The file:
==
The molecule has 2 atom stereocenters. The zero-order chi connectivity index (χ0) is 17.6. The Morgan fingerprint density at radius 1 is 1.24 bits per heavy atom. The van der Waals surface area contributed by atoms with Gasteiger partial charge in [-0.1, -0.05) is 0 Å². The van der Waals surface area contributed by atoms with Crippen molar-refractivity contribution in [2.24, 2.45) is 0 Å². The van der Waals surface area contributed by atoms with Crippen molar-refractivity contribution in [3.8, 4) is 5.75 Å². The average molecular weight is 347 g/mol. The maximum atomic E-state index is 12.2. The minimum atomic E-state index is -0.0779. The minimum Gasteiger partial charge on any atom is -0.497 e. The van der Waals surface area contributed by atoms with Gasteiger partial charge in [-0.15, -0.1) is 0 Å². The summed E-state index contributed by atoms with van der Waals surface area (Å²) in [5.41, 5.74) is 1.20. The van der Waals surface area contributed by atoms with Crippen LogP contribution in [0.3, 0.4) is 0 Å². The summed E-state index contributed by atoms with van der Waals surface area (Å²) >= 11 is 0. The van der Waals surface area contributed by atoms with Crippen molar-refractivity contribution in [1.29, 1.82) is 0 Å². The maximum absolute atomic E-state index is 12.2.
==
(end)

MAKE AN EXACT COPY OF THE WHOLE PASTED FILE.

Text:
The molecule has 2 atom stereocenters. The zero-order chi connectivity index (χ0) is 17.6. The Morgan fingerprint density at radius 1 is 1.24 bits per heavy atom. The van der Waals surface area contributed by atoms with Gasteiger partial charge in [-0.1, -0.05) is 0 Å². The van der Waals surface area contributed by atoms with Crippen molar-refractivity contribution in [2.24, 2.45) is 0 Å². The van der Waals surface area contributed by atoms with Crippen molar-refractivity contribution in [3.8, 4) is 5.75 Å². The average molecular weight is 347 g/mol. The maximum atomic E-state index is 12.2. The minimum atomic E-state index is -0.0779. The minimum Gasteiger partial charge on any atom is -0.497 e. The van der Waals surface area contributed by atoms with Gasteiger partial charge in [-0.15, -0.1) is 0 Å². The summed E-state index contributed by atoms with van der Waals surface area (Å²) in [5.41, 5.74) is 1.20. The van der Waals surface area contributed by atoms with Crippen LogP contribution in [0.3, 0.4) is 0 Å². The summed E-state index contributed by atoms with van der Waals surface area (Å²) >= 11 is 0. The van der Waals surface area contributed by atoms with Crippen molar-refractivity contribution in [1.29, 1.82) is 0 Å². The maximum absolute atomic E-state index is 12.2.